A Social Media Neophyte Learns to Love Google+

Last Updated Jul 19, 2011 12:18 PM EDT

I never really liked Facebook.

I signed up late and by the time I thought I was the last person on earth not using Facebook, my friends started complaining about Facebook's near-constant privacy setting changes. I did start a Facebook account and "fan page" for my book but, with all of the negative privacy buzz, I never really felt comfortable with sharing anything on Facebook.

When Google -- a company I've trusted to host my email for a while -- came along with Google+, I decided to drop my focus on Facebook and make Google+ my social network of choice. Here are four things I noticed in the process:

1. The switch was easy.
The switch from Facebook to Google+ was way easier than I thought it would be. While Facebook doesn't allow you to download your friend list to Google+, it does allow you to pull it into a Yahoo account where you can export your contacts to a CSV file and then upload them to Gmail. From there, Google+ will take care of the rest. It worked the same way for exporting my LinkedIn connections.

In the space of about an hour, I had migrated all of my Facebook and LinkedIn contacts to Google+.

2. Google+ triggered other purchases.
Early Google+ adopters are using a lot of photos and visuals to make their content more interesting. I decided I wanted to make pictures a key part of my Google+ stream. The problem was, I was using a crappy old Blackberry as my mobile phone. The Blackberry had such a horrible user interface that I could never figure out how to take pictures and upload them to my computer (again, I'm a technological loser).

I do have a big clunky Canon camera but I didn't like the idea of carting that thing around with me and then having the manual process of ejecting the data card and uploading photos to iPhoto and then over to Google+.

So the day I starting using Google+, I went and bought a new mobile phone from Samsung which runs Google's "Android" software. Now I can share eight mega pixel photos as I take them on my mobile with my Google+ contacts. Even I could figure it out.

3. Circles allow you to filter your headspace.
With Google+, you put all of your contacts into "Circles" you define. I made circles for "friends" "family" and "business." So when I was walking around with my new phone this weekend, I opted to look at updates from my family and friends circles and de-selected my business circle. That way, I could stay on weekend mode and avoid messages from people that would make me start thinking of work. I liked that.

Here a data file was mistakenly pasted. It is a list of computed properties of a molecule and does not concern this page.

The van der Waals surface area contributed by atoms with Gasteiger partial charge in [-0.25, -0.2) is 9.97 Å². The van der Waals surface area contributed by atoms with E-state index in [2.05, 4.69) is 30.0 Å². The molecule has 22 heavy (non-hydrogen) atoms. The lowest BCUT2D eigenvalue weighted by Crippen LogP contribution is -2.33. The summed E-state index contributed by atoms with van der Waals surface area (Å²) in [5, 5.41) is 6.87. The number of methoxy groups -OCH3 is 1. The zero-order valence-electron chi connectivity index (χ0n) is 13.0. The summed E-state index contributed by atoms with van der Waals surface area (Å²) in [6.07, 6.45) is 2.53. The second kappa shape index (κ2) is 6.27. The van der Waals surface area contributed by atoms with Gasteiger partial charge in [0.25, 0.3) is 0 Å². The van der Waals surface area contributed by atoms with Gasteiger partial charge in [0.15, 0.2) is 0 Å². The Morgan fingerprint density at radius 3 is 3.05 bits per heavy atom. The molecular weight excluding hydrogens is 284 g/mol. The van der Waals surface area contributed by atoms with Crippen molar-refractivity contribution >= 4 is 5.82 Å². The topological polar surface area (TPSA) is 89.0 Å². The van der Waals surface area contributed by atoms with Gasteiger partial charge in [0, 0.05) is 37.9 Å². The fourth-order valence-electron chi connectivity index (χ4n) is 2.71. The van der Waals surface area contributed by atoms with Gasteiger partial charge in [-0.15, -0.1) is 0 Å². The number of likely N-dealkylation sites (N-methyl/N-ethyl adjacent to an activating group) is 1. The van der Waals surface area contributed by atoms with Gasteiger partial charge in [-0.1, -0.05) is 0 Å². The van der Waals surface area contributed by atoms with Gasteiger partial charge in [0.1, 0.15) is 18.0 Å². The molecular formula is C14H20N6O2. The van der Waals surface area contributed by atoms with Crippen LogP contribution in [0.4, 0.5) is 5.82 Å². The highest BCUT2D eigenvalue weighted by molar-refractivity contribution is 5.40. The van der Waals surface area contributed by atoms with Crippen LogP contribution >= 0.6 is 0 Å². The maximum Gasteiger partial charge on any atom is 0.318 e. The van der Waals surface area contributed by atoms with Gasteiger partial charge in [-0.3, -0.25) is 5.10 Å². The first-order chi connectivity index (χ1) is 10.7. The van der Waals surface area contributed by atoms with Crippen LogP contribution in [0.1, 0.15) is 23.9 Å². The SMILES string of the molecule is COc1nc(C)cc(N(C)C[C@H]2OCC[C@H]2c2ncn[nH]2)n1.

4. Goodbye, Twitter. It was fun while it lasted.
Despite my status as a technology neophyte, I did start using Twitter to promote my book a year ago. Since then, I've started to get more into Twitter, "tweeting my columns," occasionally interacting with people directly on Twitter, and gradually getting more and more of my news from people I follow.

That all changed when I started using Google+ this weekend.

I can do everything I want -- get news from people I trust and push out content to people important to me -- all in one platform. No more toggling between Twitter and Facebook and CNN.com.

I've only been playing with Google+ for a few days but those are my early impressions. How about you? Are you migrating to Google+ or sticking with Facebook. How about Twitter? Or LinkedIn?

You can download a free chapter of John Warrillow's new book, "Built to Sell: Creating a Business That Can

  • John Warrillow

    John Warrillow is the author of Built to Sell: Turn Your Business into One You Can Sell. He has started and exited four companies. Most recently, he transformed Warrillow & Co. from a boutique consultancy into a recurring revenue model subscription business, which was acquired by The Corporate Executive Board. Watch this video to hear John's thoughts on starting and growing a business you can sell.

    John and his book "Built to Sell" have been featured in CNN, MSNBC, Time magazine and ABC News. John was recognized by BtoB Magazine's "Who's Who" list as one of America's most influential business-to-business marketers.

    John now divides his time between homes in Toronto, Canada, and Aix-en-Provence, France. He is a husband and father of two rambunctious boys.